Obamas’ Netflix show ‘Waffles + Mochi’ part of food contribution to Philabundance
"Waffles + Mochi” campaign combines the whimsy of a Netflix children’s show — featuring Obama herself — with the earnest mission of feeding those in need.
Around 5,000 food-insecure families in Philadelphia will receive meal kits next month through a collaboration connecting Michelle Obama, Philabundance, Children’s Hospital of Philadelphia, and a national nonprofit that battles health inequity.
The so-called “Pass the Love with Waffles + Mochi” campaign combines the whimsy of a Netflix children’s show — featuring Obama herself — with the earnest mission of feeding those in need in large cities such as Philadelphia.
“I’m excited to announce that Philadelphia will be our next partner city for our Pass the Love campaign,” Obama said in a tweet. “We’ll be distributing healthy meal kits to families soon.”
The nonprofit Partnership for a Healthier America, headquartered in Washington, is spearheading the initiative. The organization works to make healthy food available nationwide to those in need. It was founded in partnership with the Let’s Move Campaign, created in 2010 by Obama when she was first lady. The campaign aimed to reduce childhood obesity and encourage a healthy lifestyle in children.
These days, both the former first lady and former President Barack Obama run Higher Ground Productions, which produces Waffles + Mochi, a children’s television series that was released on Netflix in March.
The former first lady engages with puppets on the show, and young viewers learn about food, culture, and cooking.
The plan for Philadelphia is to distribute meal kits beginning Aug. 2 for dishes such as potato massaman curry, sesame coconut noodles salad, and sweet potato black bean stew, according to the Partnership.
Recipients will be able to cook the meals, using the ingredients and instructions supplied. The kits will produce some 240,000 meals, according to the Partnership.
“The ‘Pass the Love’ campaign could not come at a better time,” said Loree Jones, CEO of Philabundance, a regional food-relief agency. “It is especially urgent now, because of the impact the pandemic has had on both the availability and quality of food for so many in the Philadelphia region — especially children.”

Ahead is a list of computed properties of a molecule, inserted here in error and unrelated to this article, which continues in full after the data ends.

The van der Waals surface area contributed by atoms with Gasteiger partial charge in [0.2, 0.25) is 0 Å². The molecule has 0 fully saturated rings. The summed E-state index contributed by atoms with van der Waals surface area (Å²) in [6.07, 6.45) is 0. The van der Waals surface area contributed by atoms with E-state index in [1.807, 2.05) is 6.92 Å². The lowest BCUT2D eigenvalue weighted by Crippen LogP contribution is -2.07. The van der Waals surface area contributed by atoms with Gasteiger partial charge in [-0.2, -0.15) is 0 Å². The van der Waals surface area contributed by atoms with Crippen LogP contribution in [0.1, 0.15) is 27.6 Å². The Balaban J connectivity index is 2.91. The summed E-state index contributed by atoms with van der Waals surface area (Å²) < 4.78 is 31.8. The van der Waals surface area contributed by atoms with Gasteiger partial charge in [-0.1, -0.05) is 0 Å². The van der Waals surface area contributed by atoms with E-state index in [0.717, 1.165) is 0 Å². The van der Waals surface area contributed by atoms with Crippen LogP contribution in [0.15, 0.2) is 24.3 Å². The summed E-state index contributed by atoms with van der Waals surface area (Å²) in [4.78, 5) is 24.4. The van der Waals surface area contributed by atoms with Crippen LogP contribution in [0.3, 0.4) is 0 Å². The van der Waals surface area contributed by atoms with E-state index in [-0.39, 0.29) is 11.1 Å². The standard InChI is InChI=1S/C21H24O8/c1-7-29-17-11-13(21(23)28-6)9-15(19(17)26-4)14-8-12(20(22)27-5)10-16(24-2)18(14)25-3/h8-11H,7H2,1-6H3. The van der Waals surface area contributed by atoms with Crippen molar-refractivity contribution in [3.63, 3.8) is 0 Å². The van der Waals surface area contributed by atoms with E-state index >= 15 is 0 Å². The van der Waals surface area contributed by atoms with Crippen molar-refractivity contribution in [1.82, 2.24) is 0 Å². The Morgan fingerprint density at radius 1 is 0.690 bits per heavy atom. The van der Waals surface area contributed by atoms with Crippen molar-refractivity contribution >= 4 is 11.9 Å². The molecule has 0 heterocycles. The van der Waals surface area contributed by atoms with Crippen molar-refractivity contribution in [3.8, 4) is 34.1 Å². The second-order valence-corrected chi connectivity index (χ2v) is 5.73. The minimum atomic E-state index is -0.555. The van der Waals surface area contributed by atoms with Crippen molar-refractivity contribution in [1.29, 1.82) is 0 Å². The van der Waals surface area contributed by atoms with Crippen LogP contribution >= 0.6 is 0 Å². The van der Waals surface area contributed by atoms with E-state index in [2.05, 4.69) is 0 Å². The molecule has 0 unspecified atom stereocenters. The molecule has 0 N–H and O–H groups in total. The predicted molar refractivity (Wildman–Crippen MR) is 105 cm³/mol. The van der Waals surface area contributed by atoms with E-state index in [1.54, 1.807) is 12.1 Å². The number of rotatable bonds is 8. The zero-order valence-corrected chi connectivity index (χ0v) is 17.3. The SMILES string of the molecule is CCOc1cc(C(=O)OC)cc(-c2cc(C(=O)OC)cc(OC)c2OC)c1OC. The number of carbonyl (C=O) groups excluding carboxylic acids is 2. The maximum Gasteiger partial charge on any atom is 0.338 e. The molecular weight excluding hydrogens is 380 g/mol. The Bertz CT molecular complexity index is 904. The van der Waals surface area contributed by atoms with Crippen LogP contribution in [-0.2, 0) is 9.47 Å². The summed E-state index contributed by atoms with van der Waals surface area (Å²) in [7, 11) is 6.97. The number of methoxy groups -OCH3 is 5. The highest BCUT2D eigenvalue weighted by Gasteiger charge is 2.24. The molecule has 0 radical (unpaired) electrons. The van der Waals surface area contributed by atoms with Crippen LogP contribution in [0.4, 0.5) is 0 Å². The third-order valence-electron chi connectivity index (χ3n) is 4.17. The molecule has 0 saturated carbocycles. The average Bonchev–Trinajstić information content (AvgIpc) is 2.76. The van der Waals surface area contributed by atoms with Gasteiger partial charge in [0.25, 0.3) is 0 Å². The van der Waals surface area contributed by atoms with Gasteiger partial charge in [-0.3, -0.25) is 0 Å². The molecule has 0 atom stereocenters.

Around 20% of Philadelphians don’t have enough food to lead a healthy lifestyle, Madeline Bell, president and CEO of CHOP, said in a statement. And “nearly one-third of the families that come to [CHOP’s] emergency department report that they are food insecure,” she added.
The Partnership’s meal-kit distribution program “is targeting communities with the highest levels of childhood poverty,” Bell said.
The food pantries and other entities that receive food from Philabundance will determine the families who will be involved in the project, a Philabundance spokesperson said Tuesday.
The spokesperson added that Obama has not released a statement saying whether she’ll be traveling to Philadelphia as the project is rolled out.
The hospital will be asked to evaluate the impact of the Partnership program in Philadelphia as well as in other cities to be named in the coming months.
“Partnership for a Healthier America is honored to be able to serve families with good food in a format that makes it easier to cook at home,” Nancy Roman, the organization’s president and CEO, said in a statement. She added that the Partnership “is working hard to create access and exposure to affordable meal-making for families, laying the groundwork for the good health we all deserve.”